Sun Edison announced today a partnership with the electronic manufacturing facility Flextronics to begin construction on solar photovoltaic (PV) panels in Ontario, Canada. A specific aim is to help the region fulfill product demand for its new feed-in tariff program (FIT) -- the first such electricity pricing structure in North America. A FIT ensures that an owner receives a premium for the clean energy they generate.
Hawaii's plans for a feed-in tariff -- which have been in the works for quite some time -- are one step closer to being realized, thanks to a decision Wednesday by the Hawaii Public Utilities Commission (HPUC). The decision is part of a broad push in Hawaii to get 40 percent of the state's electricity from renewable resources by 2030.
Solar energy advocates at Solar Power International (SPI) this week are likely to promote the creation of a feed-in tariff program as an effective way for California -- and other states -- to generate more solar energy.
Pointing out that three quarters of the world's renewable energy was installed with support from a feed in tariff (FIT), Paul Newman of the Arizona Corporation Commission explained that Arizona "is pushing the possibility of a FIT to get some renewable infrastructure in the ground."
Travel north of the U.S. border to the Canadian province of Ontario and you'll run into a thriving solar energy industry. You'll also find the work of Atlantic Wind and Solar (AWSL), a renewable energy company that has made considerable headway with solar installations and technology development across the province. Through the Ontario government's Feed-In Tariff Program (FIT) and a relationship with the Ontario Power Authority, AWSL has become a leading solar installer in the Canadian province.
A little over a year ago, we reported that Oregon lawmakers were developing a pilot feed-in tariff program, following the passage of House Bill 3039. Now, countless meetings later, the Oregon Public Utilities Commission (PUC) has finally issued rules on the new initiative. Assuming you don't want to read the hundred or so pages of background and draft rules, we've set out to provide a quick overview of the most pressing questions.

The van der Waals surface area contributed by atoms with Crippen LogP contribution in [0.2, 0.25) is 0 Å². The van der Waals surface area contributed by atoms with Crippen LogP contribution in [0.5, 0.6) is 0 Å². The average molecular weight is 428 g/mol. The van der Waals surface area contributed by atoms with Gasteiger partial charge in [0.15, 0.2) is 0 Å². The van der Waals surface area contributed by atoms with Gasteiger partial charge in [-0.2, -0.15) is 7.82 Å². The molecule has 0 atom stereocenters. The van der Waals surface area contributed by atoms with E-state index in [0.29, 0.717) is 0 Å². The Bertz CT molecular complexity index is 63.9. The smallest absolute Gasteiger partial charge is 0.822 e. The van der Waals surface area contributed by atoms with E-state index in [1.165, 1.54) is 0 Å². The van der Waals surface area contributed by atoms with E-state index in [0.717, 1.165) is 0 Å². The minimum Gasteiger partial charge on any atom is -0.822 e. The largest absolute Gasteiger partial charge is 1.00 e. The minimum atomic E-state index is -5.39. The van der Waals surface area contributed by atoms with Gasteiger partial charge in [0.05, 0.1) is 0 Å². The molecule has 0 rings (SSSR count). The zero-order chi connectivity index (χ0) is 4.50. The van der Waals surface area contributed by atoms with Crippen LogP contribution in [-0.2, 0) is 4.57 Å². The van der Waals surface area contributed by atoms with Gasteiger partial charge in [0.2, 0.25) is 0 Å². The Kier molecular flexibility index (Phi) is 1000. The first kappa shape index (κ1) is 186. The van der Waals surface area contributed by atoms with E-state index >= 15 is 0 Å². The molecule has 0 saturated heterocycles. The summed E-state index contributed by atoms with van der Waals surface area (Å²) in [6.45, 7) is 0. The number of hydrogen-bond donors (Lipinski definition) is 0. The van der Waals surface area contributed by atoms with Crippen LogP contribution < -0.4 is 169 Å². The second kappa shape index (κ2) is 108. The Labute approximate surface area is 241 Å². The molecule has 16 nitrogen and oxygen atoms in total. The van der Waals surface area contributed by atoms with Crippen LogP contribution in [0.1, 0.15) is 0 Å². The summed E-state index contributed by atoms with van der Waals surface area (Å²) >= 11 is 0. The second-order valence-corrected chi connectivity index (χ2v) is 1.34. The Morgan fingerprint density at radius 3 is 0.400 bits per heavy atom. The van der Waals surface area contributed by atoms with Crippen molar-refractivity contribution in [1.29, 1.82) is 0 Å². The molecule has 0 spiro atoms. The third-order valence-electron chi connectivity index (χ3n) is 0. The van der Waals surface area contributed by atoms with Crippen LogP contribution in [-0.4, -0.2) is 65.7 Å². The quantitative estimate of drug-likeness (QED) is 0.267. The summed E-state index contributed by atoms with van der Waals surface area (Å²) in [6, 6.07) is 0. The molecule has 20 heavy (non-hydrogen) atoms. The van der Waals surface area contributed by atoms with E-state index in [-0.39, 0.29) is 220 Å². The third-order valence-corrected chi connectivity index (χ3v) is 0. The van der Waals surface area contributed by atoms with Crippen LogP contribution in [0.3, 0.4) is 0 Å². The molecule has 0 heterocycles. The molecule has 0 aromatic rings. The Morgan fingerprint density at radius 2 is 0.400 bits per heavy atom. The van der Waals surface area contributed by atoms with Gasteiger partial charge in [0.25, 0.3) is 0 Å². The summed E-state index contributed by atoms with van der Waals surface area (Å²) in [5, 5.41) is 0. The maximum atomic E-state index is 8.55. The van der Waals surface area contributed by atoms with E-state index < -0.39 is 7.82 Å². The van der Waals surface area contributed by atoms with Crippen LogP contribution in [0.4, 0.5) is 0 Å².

In the interests of information-sharing, we just wanted to alert you to the National Renewable Energy Lab's (NREL) newly released report on feed in tariffs. It will make your knees weak if you're a policy wonk or an energy lawyer--I mean heck, it's entitled "Renewable Energy Prices in State-Level Feed-in Tariffs: Federal Law Constraints and Possible Solutions"--but it includes an overview for the FiT neophyte, as well. Don't read the whole thing, unless you're really, really having trouble sleeping, but do check out some basic definitions and context for the FiT programs developing across the country.
Unless some massive prank is being played on the solar industry, April 1st will kick off enormous changes in Europe (though solar stocks have already begun to react): Germany's feed in tariff will scale back by 16-17 percent, while the United Kingdom will enact a FiT for the first time.
As we've noted on this blog before, the apt phrase for the renewable energy industries is not, "If you build it, they will come," but rather, "If you subsidize it, they will build it." Such is the case of Ontario, Canada, which is seeing a boom in solar energy-related activity since putting in place a feed-in tariff (FIT) program earlier this year.